Introducing SkunkLock, the crazy bike lock that makes thieves immediately vomit when attempting to cut the lock. If you ever had your bike stolen, you know how awful it feels not being able to find the person who took ‘your baby’ away. Well, fear no more because the most innovative bike lock is here!
“Basically we were fed up with thefts,” said Daniel Idzkowski from San Francisco, one of the creators of SkunkLock. “The real last straw was we had a friend park his very expensive electric bike outside a Whole Foods, and then went to have lunch and chat. We went out and his bike was gone.” Daniel Idzkowski’s friend had used two locks worth $240 and they still were no match for an experienced thief. “I blurted out, ‘why didn’t it blow his balls off?’”
“I realized there really is no solution to this problem,” he said. “The biggest problem in this industry is that people don’t know that the lock that they bought for $20 is absolutely worthless. It costs at least $100 to have at least somewhere close to where you can at least curb the chances of a thief wanting to steal your bike.”
Having the right set of tools, a thief could easily cut his way through any lock in record time. Most of the times it takes less than 30 seconds to steal a bike so you can imagine why a super powerful lock is needed. This is where Daniel Idzkowski and Yves Perrenoud come in action! They are the designers of the U-shaped bike lock made out of carbon and steel.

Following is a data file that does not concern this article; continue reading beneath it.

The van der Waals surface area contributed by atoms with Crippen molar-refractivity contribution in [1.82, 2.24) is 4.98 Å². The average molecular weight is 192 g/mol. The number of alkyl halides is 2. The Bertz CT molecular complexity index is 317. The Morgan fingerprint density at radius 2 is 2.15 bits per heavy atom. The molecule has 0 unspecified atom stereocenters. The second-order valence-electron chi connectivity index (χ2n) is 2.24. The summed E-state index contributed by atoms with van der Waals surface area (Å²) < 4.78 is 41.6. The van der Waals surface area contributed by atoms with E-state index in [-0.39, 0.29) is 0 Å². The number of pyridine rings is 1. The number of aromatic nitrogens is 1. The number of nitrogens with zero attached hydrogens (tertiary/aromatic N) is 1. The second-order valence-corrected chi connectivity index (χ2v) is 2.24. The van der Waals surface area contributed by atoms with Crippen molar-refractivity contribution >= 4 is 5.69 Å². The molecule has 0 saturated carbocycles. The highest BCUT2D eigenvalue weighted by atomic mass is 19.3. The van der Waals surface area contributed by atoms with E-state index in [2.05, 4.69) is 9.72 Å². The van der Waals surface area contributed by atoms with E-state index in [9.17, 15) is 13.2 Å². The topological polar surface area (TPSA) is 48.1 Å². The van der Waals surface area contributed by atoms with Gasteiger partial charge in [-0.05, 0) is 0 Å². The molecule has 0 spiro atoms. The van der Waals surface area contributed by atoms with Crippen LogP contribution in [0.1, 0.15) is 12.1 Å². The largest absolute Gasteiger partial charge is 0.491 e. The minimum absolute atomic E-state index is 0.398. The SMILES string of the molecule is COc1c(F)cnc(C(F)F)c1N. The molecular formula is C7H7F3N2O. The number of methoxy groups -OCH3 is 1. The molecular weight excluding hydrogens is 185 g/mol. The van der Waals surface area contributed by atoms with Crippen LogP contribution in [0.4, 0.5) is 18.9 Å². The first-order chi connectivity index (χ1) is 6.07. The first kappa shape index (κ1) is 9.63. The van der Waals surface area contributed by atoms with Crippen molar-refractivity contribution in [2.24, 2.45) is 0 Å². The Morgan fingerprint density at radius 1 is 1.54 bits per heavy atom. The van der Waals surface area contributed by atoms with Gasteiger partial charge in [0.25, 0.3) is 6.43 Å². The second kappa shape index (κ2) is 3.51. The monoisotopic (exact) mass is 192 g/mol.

The SkunkLock, as they named it, has a hollow chamber filled with three pressurized gases which are released one the thief cuts around 30% into the bike lock. The gases erupt and cause the thief to immediately start vomiting.
“It’s pretty much immediately vomit inducing, causes difficulty breathing,” Daniel Idzkowski said. “A lot of similar symptoms to pepper spray.” he added.
Daniel Idzkowski made assurances that their chemical gas composition is in compliance with all the rules of the 50 US states, major cities and EU nations.
The two creators of SkunkLock also tested the gas on themselves. “At two feet it was pretty bad. It was absolutely vomit inducing in 99% of people. At five feet it’s very noticeable and the initial reaction is to move away from it. At 10ft it’s definitely detectable and very unpleasant,” the two stated.
While admitting their bike lock is not foolproof, they still consider it to be an extra safety measure for your bike’s protection.
“They could change all their clothes, shower, if the bike is still there come out and cut the remaining 75% of the lock. You can’t prevent a theft 100%, so that’s why we call it a deterrent lock, not a solution. All you have to do is be better than the bike across the street.”